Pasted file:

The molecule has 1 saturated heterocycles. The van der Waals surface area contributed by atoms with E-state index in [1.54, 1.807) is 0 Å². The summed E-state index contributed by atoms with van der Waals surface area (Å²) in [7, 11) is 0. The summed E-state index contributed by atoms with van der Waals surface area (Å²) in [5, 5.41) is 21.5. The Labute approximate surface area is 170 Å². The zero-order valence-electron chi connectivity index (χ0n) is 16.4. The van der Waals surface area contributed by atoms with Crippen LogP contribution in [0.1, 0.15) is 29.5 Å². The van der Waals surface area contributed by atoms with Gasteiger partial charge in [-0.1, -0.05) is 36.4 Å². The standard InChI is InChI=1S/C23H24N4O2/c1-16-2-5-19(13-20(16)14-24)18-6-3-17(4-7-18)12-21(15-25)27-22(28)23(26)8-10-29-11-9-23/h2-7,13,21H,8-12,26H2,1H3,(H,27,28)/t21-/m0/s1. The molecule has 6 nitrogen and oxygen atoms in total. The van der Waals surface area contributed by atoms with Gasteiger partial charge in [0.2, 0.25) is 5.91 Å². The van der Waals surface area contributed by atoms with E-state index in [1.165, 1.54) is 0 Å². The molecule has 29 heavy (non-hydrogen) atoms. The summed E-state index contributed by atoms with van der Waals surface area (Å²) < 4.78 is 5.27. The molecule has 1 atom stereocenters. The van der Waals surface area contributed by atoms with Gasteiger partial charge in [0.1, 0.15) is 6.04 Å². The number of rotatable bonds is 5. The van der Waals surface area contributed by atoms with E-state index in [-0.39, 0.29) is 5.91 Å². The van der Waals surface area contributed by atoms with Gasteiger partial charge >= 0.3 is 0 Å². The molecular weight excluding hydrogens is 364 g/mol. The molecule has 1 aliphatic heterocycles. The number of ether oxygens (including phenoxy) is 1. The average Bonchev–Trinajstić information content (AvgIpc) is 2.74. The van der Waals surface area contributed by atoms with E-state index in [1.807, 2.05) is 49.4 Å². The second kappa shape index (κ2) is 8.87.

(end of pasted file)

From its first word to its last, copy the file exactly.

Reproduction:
The molecule has 1 saturated heterocycles. The van der Waals surface area contributed by atoms with E-state index in [1.54, 1.807) is 0 Å². The summed E-state index contributed by atoms with van der Waals surface area (Å²) in [7, 11) is 0. The summed E-state index contributed by atoms with van der Waals surface area (Å²) in [5, 5.41) is 21.5. The Labute approximate surface area is 170 Å². The zero-order valence-electron chi connectivity index (χ0n) is 16.4. The van der Waals surface area contributed by atoms with Crippen LogP contribution in [0.1, 0.15) is 29.5 Å². The van der Waals surface area contributed by atoms with Gasteiger partial charge in [-0.1, -0.05) is 36.4 Å². The standard InChI is InChI=1S/C23H24N4O2/c1-16-2-5-19(13-20(16)14-24)18-6-3-17(4-7-18)12-21(15-25)27-22(28)23(26)8-10-29-11-9-23/h2-7,13,21H,8-12,26H2,1H3,(H,27,28)/t21-/m0/s1. The molecule has 6 nitrogen and oxygen atoms in total. The van der Waals surface area contributed by atoms with Gasteiger partial charge in [0.2, 0.25) is 5.91 Å². The van der Waals surface area contributed by atoms with E-state index in [1.165, 1.54) is 0 Å². The molecule has 29 heavy (non-hydrogen) atoms. The summed E-state index contributed by atoms with van der Waals surface area (Å²) < 4.78 is 5.27. The molecule has 1 atom stereocenters. The van der Waals surface area contributed by atoms with Gasteiger partial charge in [0.1, 0.15) is 6.04 Å². The number of rotatable bonds is 5. The van der Waals surface area contributed by atoms with E-state index in [-0.39, 0.29) is 5.91 Å². The van der Waals surface area contributed by atoms with Gasteiger partial charge >= 0.3 is 0 Å². The molecular weight excluding hydrogens is 364 g/mol. The molecule has 1 aliphatic heterocycles. The number of ether oxygens (including phenoxy) is 1. The average Bonchev–Trinajstić information content (AvgIpc) is 2.74. The van der Waals surface area contributed by atoms with E-state index in [1.807, 2.05) is 49.4 Å². The second kappa shape index (κ2) is 8.87.